When a business first starts out, it raises small amounts of money from venture capitalists and angel investors. As the firm grows, it will eventually need to obtain more cash in the form of stocks and debts.
The initial public offering (IPO) and follow-on public offering (FPO) are the two most common ways for a company to raise funds from the stock market. An initial public offering (IPO) is when a business generates cash for the first time by issuing shares to the public. On the other hand, FPO refers to when shares are offered for sale several times in a row.
They can be explained and differentiated on different parameters. But firstly, let us understand IPO and FPO in detail.
What is an IPO?
Initial Public Offering (IPO) is the process through which private firms or organisations sell some parts of their stake to investors for the first time to enable the firm to expand in the future. Through this transfer of stakes, a privately held organisation becomes a public organisation.
What is an FPO?
Follow-on public offering (FPO) is the process through which companies that are already listed on the stock exchange sell a part of their stake to the investors. This procedure is followed after the IPO. It is of two types - dilutive and non- dilutive. In dilutive public offering, share capital increases whereas it remains unchanged in the non-dilutive offerings.
Difference between IPO and FPO
IPO vs FPO - Risks and Returns
FPOs are considered less risky when compared to IPOs. IPOs are the first issue and investors are not well-acquainted with the financial prospects of the organisation.
Whereas FPOs are considered a much safer option as the company is already listed on the stock exchange and the investors can have a detailed study about the shareholders, management and financial areas of the company.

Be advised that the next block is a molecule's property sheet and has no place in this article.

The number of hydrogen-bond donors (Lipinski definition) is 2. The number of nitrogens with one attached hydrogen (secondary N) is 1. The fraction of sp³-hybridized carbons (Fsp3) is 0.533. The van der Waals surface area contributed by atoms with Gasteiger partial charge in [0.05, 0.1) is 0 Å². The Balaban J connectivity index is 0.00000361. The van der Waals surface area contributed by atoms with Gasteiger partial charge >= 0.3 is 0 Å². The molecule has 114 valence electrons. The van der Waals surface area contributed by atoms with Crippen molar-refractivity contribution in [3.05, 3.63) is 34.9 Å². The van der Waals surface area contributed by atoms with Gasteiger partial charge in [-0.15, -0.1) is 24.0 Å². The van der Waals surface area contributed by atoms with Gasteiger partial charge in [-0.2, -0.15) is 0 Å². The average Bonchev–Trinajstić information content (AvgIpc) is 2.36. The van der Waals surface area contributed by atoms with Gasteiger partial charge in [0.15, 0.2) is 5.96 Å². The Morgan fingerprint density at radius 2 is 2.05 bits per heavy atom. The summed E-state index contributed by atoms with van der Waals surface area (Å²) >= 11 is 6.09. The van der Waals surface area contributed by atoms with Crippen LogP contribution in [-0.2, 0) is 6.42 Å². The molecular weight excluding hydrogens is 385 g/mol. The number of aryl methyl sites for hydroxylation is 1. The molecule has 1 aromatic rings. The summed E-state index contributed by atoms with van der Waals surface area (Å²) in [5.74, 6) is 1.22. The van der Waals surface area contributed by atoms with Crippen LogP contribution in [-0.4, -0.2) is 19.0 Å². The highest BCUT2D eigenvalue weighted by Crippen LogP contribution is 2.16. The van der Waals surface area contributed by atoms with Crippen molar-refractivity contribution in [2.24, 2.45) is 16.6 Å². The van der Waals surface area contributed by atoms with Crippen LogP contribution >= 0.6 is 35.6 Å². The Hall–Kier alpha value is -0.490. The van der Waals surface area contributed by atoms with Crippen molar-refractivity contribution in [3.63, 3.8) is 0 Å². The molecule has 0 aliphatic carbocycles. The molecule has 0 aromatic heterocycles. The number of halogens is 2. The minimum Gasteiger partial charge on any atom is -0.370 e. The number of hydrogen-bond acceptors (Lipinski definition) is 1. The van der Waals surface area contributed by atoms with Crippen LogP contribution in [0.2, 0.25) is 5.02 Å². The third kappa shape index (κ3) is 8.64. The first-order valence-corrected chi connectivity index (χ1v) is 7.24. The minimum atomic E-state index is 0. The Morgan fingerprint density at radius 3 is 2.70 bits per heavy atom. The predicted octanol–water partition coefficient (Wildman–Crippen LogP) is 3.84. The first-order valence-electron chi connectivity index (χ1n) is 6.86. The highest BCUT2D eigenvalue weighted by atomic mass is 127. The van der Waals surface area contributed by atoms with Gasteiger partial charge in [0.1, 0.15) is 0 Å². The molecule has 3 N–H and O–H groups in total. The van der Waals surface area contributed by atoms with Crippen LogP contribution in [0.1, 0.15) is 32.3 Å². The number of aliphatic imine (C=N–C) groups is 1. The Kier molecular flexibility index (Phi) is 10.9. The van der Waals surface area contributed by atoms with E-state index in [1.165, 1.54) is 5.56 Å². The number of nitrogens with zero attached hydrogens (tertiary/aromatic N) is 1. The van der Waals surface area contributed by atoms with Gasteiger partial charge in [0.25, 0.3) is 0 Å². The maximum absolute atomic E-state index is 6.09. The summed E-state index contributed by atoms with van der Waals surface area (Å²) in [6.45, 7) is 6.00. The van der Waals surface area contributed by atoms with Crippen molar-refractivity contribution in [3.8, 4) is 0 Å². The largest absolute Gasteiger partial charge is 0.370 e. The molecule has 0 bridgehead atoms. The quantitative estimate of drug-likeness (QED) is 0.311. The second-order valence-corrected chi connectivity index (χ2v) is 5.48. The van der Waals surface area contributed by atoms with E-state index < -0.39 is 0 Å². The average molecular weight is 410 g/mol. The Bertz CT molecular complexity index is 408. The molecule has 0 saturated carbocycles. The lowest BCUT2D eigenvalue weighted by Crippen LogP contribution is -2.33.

FPOs are generally the second or subsequent issue. IPOs, however, are expected to provide greater returns to the investors when compared to FPOs.
IPO vs FPO - Objective
The primary objective of an IPO is to maximise funds through investment by the general public. The share capital in an IPO rises as the firm issues new capital to the public in preparation for its IPO.
Whereas FPOs are generally issued for two reasons. Either to raise funds to clear off debts or to expand the business or to sell off shares privately held by individuals.
IPO vs FPO - Performance
In the case of an IPO, some Investors do not rely on the company's red herring prospectus. They subscribe to an IPO because of the company's market interest, management, and debt on the books, among other factors. Investors in this case have no information or experience with the firm.
Investors in an FPO have a track record of how the firm has fared and what market interest was like earlier. Equity stake sales may be a useful predictor of whether or not a stock is worth investing in.
To summarise, IPOs are riskier than FPOs and it is impossible to predict how an IPO would perform. As a result, it's critical to delve further into the company's prospects and fundamentals. In the case of an FPO, however, investors have a wealth of information about the firm. IPOs and FPOs, both have their respective advantages and disadvantages.
Therefore , it depends on the investors that how much risk they are willing to incur and which offering suits them the best.